3.3.3. Competition? Or Resources?

3.3.3.1. "matchmaking"

3.3.3.1.1. Betterfly

3.3.3.1.2. Brainery

3.3.3.1.3. Ragged University

3.3.3.1.4. Skillshare

3.3.3.1.5. Sophia

3.3.3.1.6. Teachmate

3.3.3.1.7. Teachstreet

3.3.3.1.8. TutorLinker

3.3.3.1.9. Udemy (Academy of You)

3.3.3.1.10. WizIQ

3.3.3.1.11. Zaarly

3.3.3.2. communities

3.3.3.2.1. tools

3.3.3.2.2. networks

3.3.3.3. free online courses

3.3.3.3.1. CMU

3.3.3.3.2. Kutztown

3.3.3.3.3. MIT

3.3.3.3.4. OEDb

3.3.3.3.5. OpenCulture

3.3.3.3.6. Open UK

3.3.3.3.7. South Queensland

3.3.3.3.8. Stanford

3.3.3.3.9. Tufts

3.3.3.3.10. UC Berkeley

3.3.3.3.11. UC Irvine

3.3.3.3.12. Utah

3.3.3.3.13. Yale

3.3.3.4. services

3.3.3.4.1. General

3.3.3.4.2. Topic Tools

3.3.3.4.3. LMS/Hosting

3.4. Education & Social Media

3.4.1. Social Media for Education

3.4.2. Marketing

3.4.2.1. Social Media Usage Now Ubiquitous Among US Top Charities, Ahead of All Other Sectors

3.4.3. Orientation

3.4.3.1. Harvard & Fourquare

3.4.4. Emergency Communications

3.4.5. Student Recruitment

3.4.6. Teaching

3.4.6.1. Facebook to Teach History

3.4.7. Explore more

3.4.7.1. Facebook for Higher Education

3.4.7.2. Cutting Edge Technologies in Higher Education

3.4.7.2.1. Educating Educators with Social Media

3.4.7.2.2. Higher Education Administration with Social Media

3.4.7.2.3. Teaching Arts and Science with the New Social Media

3.4.7.2.4. Transforming Virtual World Learning

3.4.7.2.5. Misbehavior Online in Higher Education

3.5. Healthcare & Social Media

3.5.1. Articles

3.5.1.1. Study shows the potential of social media in health surveillance

3.5.1.2. Top Ten Ways to Engage Patients with IT

3.5.1.2.1. 1. reminders, instructions and educational information about their diagnosis and treatments

3.5.1.2.2. 2. Patients are looking to connect with others about healthcare – isn't it time for you to enter this dialogue in a meaningful way?

3.5.1.2.3. 3. Young folk, yes, but also "caregivers and family members going online on our elders' behalf."

3.5.1.2.4. 4. Offer caregivers tools like personal health records, online assessments, concierge services and communication portals

3.5.1.2.5. 5. Your patients trust you more than any other source for their personal health information. Are you leveraging that trust?

3.5.1.2.6. 6. Our patients are mobile – and are already accessing and documenting health information wherever they are. Are you meeting them where they are?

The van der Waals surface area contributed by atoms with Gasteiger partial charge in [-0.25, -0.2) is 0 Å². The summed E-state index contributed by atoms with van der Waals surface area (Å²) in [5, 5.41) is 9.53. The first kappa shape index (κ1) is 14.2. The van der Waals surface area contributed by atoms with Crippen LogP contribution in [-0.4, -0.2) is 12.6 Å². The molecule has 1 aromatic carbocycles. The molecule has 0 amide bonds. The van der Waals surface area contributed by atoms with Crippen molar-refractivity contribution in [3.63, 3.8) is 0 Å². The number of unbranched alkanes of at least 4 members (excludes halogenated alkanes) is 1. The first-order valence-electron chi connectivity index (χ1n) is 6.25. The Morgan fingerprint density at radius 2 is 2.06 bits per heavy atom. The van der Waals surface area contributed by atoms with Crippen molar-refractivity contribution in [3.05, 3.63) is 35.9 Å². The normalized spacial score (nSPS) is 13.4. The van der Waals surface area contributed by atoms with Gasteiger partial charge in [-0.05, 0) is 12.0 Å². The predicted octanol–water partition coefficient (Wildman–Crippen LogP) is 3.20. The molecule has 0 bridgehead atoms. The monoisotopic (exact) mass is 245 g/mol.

3.5.1.2.7. 7a. privacy, security, integrity of medical records, liability, increasing disparities in healthcare and payment issues.

3.5.1.2.8. 7b. "Patients want these tools, and many patients are willing to display flexibility to address these concerns in return for more access to their physician and/or better information."

3.5.1.2.9. 8. Patient engagement improves health outcomes and it doesn't have to be expensive. Are you taking advantage of the variety of inexpensive tools available to you?

3.5.1.2.10. 9. Don't think of patient engagement as just another ROI business case. Are you placing too many barriers on your team's creative patient engagement efforts?

3.5.1.2.11. 10. Changing payment models means that patient engagement is no longer an "option". Are you still discussing its priority?

3.5.2. Guidelines

3.5.2.1. AMA Policy: Professionalism in the Use of Social Media

3.5.2.2. CDC Guidelines

3.5.2.3. FDA Social Media Process

3.5.3. Mayo Clinic Center for Social Media

3.5.4. Nursing?

3.5.4.1. Examining Facebook for Nurses

3.5.4.2. Oncology Nursing Society Social Media Policy (PDF)

3.5.4.3. American Nurses Association DRAFT Principles

3.5.4.4. Howard's Summary & Policy Suggestions for Social Networking & the Nurse (PDF)

3.5.5. The Social Life of Health Information (Pew Internet, May 12, 2011)

3.5.5.1. "I don't know, but I can try to find out" is the default setting for people with health questions.

3.5.5.2. "I know, and I want to share my knowledge" is the leading edge of health care.

3.5.5.3. "The online conversation about health is being driven forward by two forces: 1) the availability of social tools and 2) the motivation, especially among people living with chronic conditions, to connect with each other."

3.5.5.4. Of those who use social network sites (62% of adult internet users, or 46% of all adults):

3.5.5.4.1. 23% of social network site users, or 11% of adults, have followed their friends' personal health experiences or updates on the site.

3.5.5.4.2. 17% of social network site users, or 8% of adults, have used social networking sites to remember or memorialize other people who suffered from a certain health condition.

3.5.5.4.3. 15% of social network site users, or 7% of adults, have gotten any health information on the sites.

3.5.5.4.4. 14% of social network site users, or 6% of adults, have raised money for or drawn attention to a health-related issue or cause.

3.5.5.4.5. 11% of social network site users, or 5% of adults, have posted comments, queries, or information about health or medical matters.

3.5.5.4.6. 9% of social network site users, or 4% of adults, have started or joined a health-related group on a social networking site.

4. Education

4.1. About

4.1.1. Adult learning

4.1.2. Flavors

4.1.2.1. 100% online